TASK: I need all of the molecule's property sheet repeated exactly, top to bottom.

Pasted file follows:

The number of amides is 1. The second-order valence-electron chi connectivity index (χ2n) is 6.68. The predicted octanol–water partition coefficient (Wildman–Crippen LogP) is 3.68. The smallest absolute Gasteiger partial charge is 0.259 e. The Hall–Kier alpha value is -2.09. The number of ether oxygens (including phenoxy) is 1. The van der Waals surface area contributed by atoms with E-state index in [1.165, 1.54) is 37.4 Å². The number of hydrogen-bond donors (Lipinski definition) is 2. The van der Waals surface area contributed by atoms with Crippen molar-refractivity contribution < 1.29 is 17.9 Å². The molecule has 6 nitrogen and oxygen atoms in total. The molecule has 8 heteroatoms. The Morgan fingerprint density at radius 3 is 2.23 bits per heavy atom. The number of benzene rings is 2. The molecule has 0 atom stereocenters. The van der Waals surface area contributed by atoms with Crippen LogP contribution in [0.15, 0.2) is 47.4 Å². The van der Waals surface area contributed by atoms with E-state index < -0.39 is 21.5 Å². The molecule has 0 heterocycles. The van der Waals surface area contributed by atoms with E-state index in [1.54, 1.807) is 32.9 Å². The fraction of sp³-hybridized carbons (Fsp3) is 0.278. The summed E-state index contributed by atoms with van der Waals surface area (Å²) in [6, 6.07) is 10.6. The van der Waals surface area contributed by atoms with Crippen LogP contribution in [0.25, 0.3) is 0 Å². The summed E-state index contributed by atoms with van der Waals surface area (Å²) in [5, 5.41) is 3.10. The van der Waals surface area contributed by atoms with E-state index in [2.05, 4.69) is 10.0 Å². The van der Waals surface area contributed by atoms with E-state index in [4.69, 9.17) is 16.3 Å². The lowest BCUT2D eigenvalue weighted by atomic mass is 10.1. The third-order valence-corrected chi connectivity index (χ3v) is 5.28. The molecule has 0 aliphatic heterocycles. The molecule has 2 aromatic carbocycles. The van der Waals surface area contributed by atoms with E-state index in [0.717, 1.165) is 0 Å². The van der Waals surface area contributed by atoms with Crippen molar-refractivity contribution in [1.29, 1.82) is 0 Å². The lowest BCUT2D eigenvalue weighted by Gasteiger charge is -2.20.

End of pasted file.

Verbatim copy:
The number of amides is 1. The second-order valence-electron chi connectivity index (χ2n) is 6.68. The predicted octanol–water partition coefficient (Wildman–Crippen LogP) is 3.68. The smallest absolute Gasteiger partial charge is 0.259 e. The Hall–Kier alpha value is -2.09. The number of ether oxygens (including phenoxy) is 1. The van der Waals surface area contributed by atoms with E-state index in [1.165, 1.54) is 37.4 Å². The number of hydrogen-bond donors (Lipinski definition) is 2. The van der Waals surface area contributed by atoms with Crippen molar-refractivity contribution < 1.29 is 17.9 Å². The molecule has 6 nitrogen and oxygen atoms in total. The molecule has 8 heteroatoms. The Morgan fingerprint density at radius 3 is 2.23 bits per heavy atom. The number of benzene rings is 2. The molecule has 0 atom stereocenters. The van der Waals surface area contributed by atoms with Crippen LogP contribution in [0.15, 0.2) is 47.4 Å². The van der Waals surface area contributed by atoms with E-state index < -0.39 is 21.5 Å². The molecule has 0 heterocycles. The van der Waals surface area contributed by atoms with E-state index in [1.54, 1.807) is 32.9 Å². The fraction of sp³-hybridized carbons (Fsp3) is 0.278. The summed E-state index contributed by atoms with van der Waals surface area (Å²) in [6, 6.07) is 10.6. The van der Waals surface area contributed by atoms with Crippen LogP contribution in [0.25, 0.3) is 0 Å². The summed E-state index contributed by atoms with van der Waals surface area (Å²) in [5, 5.41) is 3.10. The van der Waals surface area contributed by atoms with E-state index in [2.05, 4.69) is 10.0 Å². The van der Waals surface area contributed by atoms with E-state index in [4.69, 9.17) is 16.3 Å². The lowest BCUT2D eigenvalue weighted by atomic mass is 10.1. The third-order valence-corrected chi connectivity index (χ3v) is 5.28. The molecule has 0 aliphatic heterocycles. The molecule has 2 aromatic carbocycles. The van der Waals surface area contributed by atoms with E-state index in [0.717, 1.165) is 0 Å². The van der Waals surface area contributed by atoms with Crippen molar-refractivity contribution in [1.29, 1.82) is 0 Å². The lowest BCUT2D eigenvalue weighted by Gasteiger charge is -2.20.